The Sixteen, bright stars of the Baroque, have plenty to say on 20th-century repertoire (witness their excellent Britten series on Collins). Underpin them with the BBC Philharmonic and it might seem a magic formula. Ives’s unearthly The Unanswered Question holds few problems for instrumental players weaned on Maxwell Davies – no more than do the brilliant wind roulades of Stravinsky’s Symphony of Psalms. Deft BBC teamwork and a chamber articulation to woodwind and brass helps this Koussevitzky-commissioned masterpiece to shed its often hammy ‘big band’ sound, creeping closer to the subtle, leaner sonorities of his later choral works. It gains. The singing varies. Too many dynamic shifts sound prosaic or under-prepared; fortes are forced, with muddy results. The vocal blend (happier in lower voices) can seem haphazard and colours the Tippett, where the men’s roars – contrast the lovely, sensual soprano solo – seem crude. Get this disc, instead, for the rare, late Poulenc – his New York-commissioned Sept répons. It is a curiously under-recorded devotional work, bleeding with pathos yet pumping energy, its exoticism enhanced by slightly breathy, tender solos, and scintillatingly sung with just those crucial missing qualities of awe and freshness. A million times more refined than what goes before.
The young Tippett – magpie and maverick – sought maximum intensity of feeling while shunning what he felt to be the sentimental fervour of Elgar, Bax and Walton. Equally abhorrent were the pastoral pieties of Vaughan Williams. Tippett took his stand with Blake and Yeats rather than Bunyan, and a Blake whose “bow of burning gold” required something altogether less complacent than Parry’s well upholstered jingoism.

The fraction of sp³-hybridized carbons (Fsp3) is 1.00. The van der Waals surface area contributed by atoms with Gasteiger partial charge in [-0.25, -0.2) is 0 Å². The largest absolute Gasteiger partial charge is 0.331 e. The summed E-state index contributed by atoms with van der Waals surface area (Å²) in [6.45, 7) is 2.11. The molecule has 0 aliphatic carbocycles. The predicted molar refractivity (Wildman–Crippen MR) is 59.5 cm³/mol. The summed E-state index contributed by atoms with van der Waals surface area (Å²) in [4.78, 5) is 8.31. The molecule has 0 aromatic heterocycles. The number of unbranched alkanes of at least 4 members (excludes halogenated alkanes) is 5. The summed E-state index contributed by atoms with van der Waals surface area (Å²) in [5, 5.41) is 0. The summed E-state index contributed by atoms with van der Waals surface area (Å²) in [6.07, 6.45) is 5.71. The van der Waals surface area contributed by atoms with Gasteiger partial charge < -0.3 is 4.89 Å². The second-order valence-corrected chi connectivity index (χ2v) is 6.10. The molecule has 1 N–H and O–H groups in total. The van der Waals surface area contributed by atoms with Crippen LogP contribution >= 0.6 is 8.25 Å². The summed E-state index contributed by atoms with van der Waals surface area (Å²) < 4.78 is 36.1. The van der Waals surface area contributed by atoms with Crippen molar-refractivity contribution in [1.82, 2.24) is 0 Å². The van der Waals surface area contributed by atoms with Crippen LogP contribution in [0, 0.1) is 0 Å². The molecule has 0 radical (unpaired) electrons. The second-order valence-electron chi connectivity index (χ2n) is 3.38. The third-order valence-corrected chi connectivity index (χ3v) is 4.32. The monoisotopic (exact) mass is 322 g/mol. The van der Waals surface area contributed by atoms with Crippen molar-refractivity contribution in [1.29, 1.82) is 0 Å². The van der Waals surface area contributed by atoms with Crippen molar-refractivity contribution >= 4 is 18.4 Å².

On Songs of Bob Dylan, Joan Osborne unleashes her sizable gifts as a vocalist and interpreter upon The Bard's celebrated canon. With performances honed by the time Osborne spent polishing them during 'Joan Osborne Sings The Songs Of Bob Dylan' two critically acclaimed two-week residencies she performed at New York City's Café Carlyle in March 2016 and 2017, the seven-time Grammy-nominated, multi-platinum-selling singer and songwriter, whom The New York Times has called 'a fiercely intelligent, no-nonsense singer,' winds her supple, soulful voice around Dylan's poetic, evocative lyrics, etching gleaming new facets in them along the way.
Martha Argerich’s Ravel G major was for so long a reference recording that it’s easy to forget how idiosyncratic it actually is. I wouldn’t actually blame anyone who found it too garish in its colouring, with its volatility giving diminishing returns and its rubato too predictably appassionato for a sensibility as dapper as Ravel’s. Such a person might well find exactly what they want in Steven Osborne’s account, which is masterful in its own way but essentially self-effacing.
Wonderful, wonderful, wonderful. Anyone who loves twentieth century music, who loves English music, or who just plain loves music will love this collection of the music of Michael Tippett. Culled from previously issued but long out-of-print Philips, London, Argo, and l'Oiseau-Lyre LPs, most of these recordings were world premieres made in close consultation with the composer and in the hands of conductors Colin Davis, Georg Solti, Neville Marriner, pianist Paul Crossley, and the Lindsay String Quartet, they receive what can fairly be described as definitive performances. From the ecstatic lyricism of the Suite for Double String Orchestra of 1939 through the luminous vitality of the First Symphony of 1945, the radiant sensuality of the Ritual Dances of 1955, the blues-based modernism of the Third Symphony of 1972, to the glistening transcendentalism of the Fourth Symphony of 1977, Tippett's unique fusion of line, drive, color, and form is performed throughout with passionate dedication and absolute faith in the music's greatness.